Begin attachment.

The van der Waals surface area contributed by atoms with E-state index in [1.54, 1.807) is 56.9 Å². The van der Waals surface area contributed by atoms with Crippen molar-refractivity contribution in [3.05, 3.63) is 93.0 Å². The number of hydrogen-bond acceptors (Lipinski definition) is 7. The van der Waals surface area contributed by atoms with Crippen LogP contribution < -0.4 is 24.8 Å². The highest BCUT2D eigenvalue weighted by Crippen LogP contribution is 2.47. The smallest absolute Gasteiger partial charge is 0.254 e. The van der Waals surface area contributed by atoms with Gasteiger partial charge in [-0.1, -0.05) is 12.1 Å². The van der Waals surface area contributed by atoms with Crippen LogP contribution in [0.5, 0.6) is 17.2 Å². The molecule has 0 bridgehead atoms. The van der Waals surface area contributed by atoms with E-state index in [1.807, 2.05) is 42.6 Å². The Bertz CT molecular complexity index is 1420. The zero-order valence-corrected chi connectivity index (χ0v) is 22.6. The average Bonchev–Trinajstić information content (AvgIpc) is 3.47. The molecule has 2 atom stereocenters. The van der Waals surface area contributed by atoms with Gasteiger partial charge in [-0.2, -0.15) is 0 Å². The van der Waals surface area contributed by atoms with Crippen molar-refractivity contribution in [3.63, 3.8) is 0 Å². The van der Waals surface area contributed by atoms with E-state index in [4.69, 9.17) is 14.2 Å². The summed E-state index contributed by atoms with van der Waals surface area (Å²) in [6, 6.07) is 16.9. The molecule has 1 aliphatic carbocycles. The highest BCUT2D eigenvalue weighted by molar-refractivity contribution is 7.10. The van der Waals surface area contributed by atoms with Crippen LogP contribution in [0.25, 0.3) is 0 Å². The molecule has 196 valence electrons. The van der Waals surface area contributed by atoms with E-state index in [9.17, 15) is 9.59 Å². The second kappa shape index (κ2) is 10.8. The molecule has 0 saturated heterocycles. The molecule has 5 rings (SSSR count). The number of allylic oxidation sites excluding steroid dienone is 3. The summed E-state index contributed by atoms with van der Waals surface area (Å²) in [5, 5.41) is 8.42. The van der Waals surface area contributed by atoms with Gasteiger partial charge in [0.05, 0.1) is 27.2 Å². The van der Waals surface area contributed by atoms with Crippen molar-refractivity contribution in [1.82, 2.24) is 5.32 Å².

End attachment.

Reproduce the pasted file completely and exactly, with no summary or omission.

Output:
The van der Waals surface area contributed by atoms with E-state index in [1.54, 1.807) is 56.9 Å². The van der Waals surface area contributed by atoms with Crippen molar-refractivity contribution in [3.05, 3.63) is 93.0 Å². The number of hydrogen-bond acceptors (Lipinski definition) is 7. The van der Waals surface area contributed by atoms with Crippen LogP contribution < -0.4 is 24.8 Å². The highest BCUT2D eigenvalue weighted by Crippen LogP contribution is 2.47. The smallest absolute Gasteiger partial charge is 0.254 e. The van der Waals surface area contributed by atoms with Gasteiger partial charge in [-0.1, -0.05) is 12.1 Å². The van der Waals surface area contributed by atoms with Crippen LogP contribution in [0.5, 0.6) is 17.2 Å². The molecule has 0 bridgehead atoms. The van der Waals surface area contributed by atoms with E-state index in [1.807, 2.05) is 42.6 Å². The Bertz CT molecular complexity index is 1420. The zero-order valence-corrected chi connectivity index (χ0v) is 22.6. The average Bonchev–Trinajstić information content (AvgIpc) is 3.47. The molecule has 2 atom stereocenters. The van der Waals surface area contributed by atoms with Gasteiger partial charge in [-0.2, -0.15) is 0 Å². The van der Waals surface area contributed by atoms with Crippen molar-refractivity contribution in [3.63, 3.8) is 0 Å². The van der Waals surface area contributed by atoms with E-state index in [4.69, 9.17) is 14.2 Å². The summed E-state index contributed by atoms with van der Waals surface area (Å²) in [6, 6.07) is 16.9. The molecule has 1 aliphatic carbocycles. The highest BCUT2D eigenvalue weighted by molar-refractivity contribution is 7.10. The van der Waals surface area contributed by atoms with Crippen LogP contribution in [0.25, 0.3) is 0 Å². The molecule has 196 valence electrons. The van der Waals surface area contributed by atoms with E-state index in [9.17, 15) is 9.59 Å². The second kappa shape index (κ2) is 10.8. The molecule has 0 saturated heterocycles. The molecule has 5 rings (SSSR count). The number of allylic oxidation sites excluding steroid dienone is 3. The summed E-state index contributed by atoms with van der Waals surface area (Å²) in [5, 5.41) is 8.42. The van der Waals surface area contributed by atoms with Gasteiger partial charge in [0.05, 0.1) is 27.2 Å². The van der Waals surface area contributed by atoms with Crippen molar-refractivity contribution in [1.82, 2.24) is 5.32 Å².